Guillén: Both dark and funny, yes. Along with Mota's lead portrayal of Roberto, I was particularly impressed with Salma Hayek in the role of Roberto's wife Luisa. For me, she embodied an integrity that went past surface appearances.

De la Iglesia: I don't want to destroy everything. I don't think that's fair. We need some kind of dignity. In this movie, that dignity is in the hands of a woman. Salma plays Luisa, a regular woman, a normal wife, who tries to be charming for her husband and honest with her family and her relationships; but—in this moment of crisis—she realizes that she has made a big mistake. She has been encouraging her husband, telling him, "Someday you're going to win. Someday you're going to get a job"; but, at the end this is not possible and she realizes that trying to be positive all the time has been a big mistake.

Guillén: There was that moment of exquisite suspense when Luisa is offered the valise of money in exchange for media rights. The film sardonically skewers so much hypocrisy up to then, that you don't quite know if she's going to take the money or not. I was glad she didn't and grateful for that grace note of integrity.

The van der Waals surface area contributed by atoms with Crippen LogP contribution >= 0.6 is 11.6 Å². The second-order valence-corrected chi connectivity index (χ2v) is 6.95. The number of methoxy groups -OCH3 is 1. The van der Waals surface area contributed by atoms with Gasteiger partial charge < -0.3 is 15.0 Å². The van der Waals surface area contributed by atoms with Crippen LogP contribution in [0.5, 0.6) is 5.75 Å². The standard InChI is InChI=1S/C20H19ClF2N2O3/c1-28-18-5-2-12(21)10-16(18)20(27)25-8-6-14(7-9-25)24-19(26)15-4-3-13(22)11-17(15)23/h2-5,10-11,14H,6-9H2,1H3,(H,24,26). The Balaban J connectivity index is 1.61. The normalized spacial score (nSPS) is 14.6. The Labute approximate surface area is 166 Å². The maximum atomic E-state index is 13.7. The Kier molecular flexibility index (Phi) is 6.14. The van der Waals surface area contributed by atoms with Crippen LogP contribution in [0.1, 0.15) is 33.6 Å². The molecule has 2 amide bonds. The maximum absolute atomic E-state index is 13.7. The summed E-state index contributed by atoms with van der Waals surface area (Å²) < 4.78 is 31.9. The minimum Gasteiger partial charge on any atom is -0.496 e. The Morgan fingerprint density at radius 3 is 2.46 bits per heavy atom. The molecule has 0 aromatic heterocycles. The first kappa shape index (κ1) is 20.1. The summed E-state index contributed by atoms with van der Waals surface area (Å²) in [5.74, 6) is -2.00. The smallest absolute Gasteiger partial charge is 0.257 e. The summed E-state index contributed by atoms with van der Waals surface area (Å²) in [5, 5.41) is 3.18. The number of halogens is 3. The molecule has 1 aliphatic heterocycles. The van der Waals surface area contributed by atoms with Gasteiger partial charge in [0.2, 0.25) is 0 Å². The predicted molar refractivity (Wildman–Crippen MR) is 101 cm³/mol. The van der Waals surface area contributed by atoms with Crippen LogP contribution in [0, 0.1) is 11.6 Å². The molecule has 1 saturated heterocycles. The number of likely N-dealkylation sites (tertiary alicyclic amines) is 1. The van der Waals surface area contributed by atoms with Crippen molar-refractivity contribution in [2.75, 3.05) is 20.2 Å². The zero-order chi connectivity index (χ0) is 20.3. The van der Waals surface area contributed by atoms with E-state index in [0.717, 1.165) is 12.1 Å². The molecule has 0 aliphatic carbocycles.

De la Iglesia: Though many people in Spain have asked me, "Why didn't she take the money? It would be better for her family and would give them financial security."

Guillén: That particular scene likewise accentuates a characteristic rhythm in your work. Often your films go to excess and then—as in this scene where Luisa walks past the valise of money—you suddenly exercise restraint, which restores dignity.